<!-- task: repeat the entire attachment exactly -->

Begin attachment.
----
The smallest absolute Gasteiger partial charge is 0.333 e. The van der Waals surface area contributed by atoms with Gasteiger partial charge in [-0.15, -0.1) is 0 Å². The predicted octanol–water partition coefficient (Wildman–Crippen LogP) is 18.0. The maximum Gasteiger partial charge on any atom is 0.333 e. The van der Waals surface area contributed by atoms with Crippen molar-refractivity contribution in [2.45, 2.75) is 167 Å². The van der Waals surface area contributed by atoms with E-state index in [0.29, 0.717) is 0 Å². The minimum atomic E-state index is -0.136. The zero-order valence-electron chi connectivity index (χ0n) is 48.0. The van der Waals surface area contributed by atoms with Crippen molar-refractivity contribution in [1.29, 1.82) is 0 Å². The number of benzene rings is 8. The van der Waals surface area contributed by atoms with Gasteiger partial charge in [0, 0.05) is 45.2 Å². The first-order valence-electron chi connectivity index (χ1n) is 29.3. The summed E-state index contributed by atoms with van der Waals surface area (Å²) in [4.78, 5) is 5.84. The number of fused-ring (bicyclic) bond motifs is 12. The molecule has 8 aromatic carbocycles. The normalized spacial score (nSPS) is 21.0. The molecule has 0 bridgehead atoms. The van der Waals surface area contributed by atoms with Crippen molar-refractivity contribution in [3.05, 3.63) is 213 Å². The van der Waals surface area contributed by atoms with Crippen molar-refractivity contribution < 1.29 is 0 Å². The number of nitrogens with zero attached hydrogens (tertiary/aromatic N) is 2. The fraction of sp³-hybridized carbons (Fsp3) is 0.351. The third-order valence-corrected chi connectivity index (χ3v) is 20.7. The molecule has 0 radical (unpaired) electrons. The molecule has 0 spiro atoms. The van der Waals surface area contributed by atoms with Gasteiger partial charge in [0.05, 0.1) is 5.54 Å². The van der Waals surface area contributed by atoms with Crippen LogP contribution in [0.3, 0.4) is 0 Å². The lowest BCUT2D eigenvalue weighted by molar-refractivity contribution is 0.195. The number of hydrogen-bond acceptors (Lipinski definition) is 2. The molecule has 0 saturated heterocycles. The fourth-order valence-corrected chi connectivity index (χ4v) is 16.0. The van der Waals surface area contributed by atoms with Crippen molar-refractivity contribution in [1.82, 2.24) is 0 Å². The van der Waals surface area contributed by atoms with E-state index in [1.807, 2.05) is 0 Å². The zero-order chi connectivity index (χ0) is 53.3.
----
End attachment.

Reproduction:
The smallest absolute Gasteiger partial charge is 0.333 e. The van der Waals surface area contributed by atoms with Gasteiger partial charge in [-0.15, -0.1) is 0 Å². The predicted octanol–water partition coefficient (Wildman–Crippen LogP) is 18.0. The maximum Gasteiger partial charge on any atom is 0.333 e. The van der Waals surface area contributed by atoms with Crippen molar-refractivity contribution in [2.45, 2.75) is 167 Å². The van der Waals surface area contributed by atoms with E-state index in [0.29, 0.717) is 0 Å². The minimum atomic E-state index is -0.136. The zero-order valence-electron chi connectivity index (χ0n) is 48.0. The van der Waals surface area contributed by atoms with Crippen molar-refractivity contribution in [1.29, 1.82) is 0 Å². The number of benzene rings is 8. The van der Waals surface area contributed by atoms with Gasteiger partial charge in [0, 0.05) is 45.2 Å². The first-order valence-electron chi connectivity index (χ1n) is 29.3. The summed E-state index contributed by atoms with van der Waals surface area (Å²) in [4.78, 5) is 5.84. The number of fused-ring (bicyclic) bond motifs is 12. The molecule has 8 aromatic carbocycles. The normalized spacial score (nSPS) is 21.0. The molecule has 0 bridgehead atoms. The van der Waals surface area contributed by atoms with Crippen molar-refractivity contribution in [3.05, 3.63) is 213 Å². The van der Waals surface area contributed by atoms with Crippen molar-refractivity contribution < 1.29 is 0 Å². The number of nitrogens with zero attached hydrogens (tertiary/aromatic N) is 2. The fraction of sp³-hybridized carbons (Fsp3) is 0.351. The third-order valence-corrected chi connectivity index (χ3v) is 20.7. The molecule has 0 radical (unpaired) electrons. The molecule has 0 spiro atoms. The van der Waals surface area contributed by atoms with Gasteiger partial charge in [0.05, 0.1) is 5.54 Å². The van der Waals surface area contributed by atoms with Crippen LogP contribution in [0.3, 0.4) is 0 Å². The lowest BCUT2D eigenvalue weighted by molar-refractivity contribution is 0.195. The number of hydrogen-bond acceptors (Lipinski definition) is 2. The molecule has 0 saturated heterocycles. The fourth-order valence-corrected chi connectivity index (χ4v) is 16.0. The van der Waals surface area contributed by atoms with Crippen molar-refractivity contribution in [1.82, 2.24) is 0 Å². The van der Waals surface area contributed by atoms with E-state index in [1.807, 2.05) is 0 Å². The zero-order chi connectivity index (χ0) is 53.3.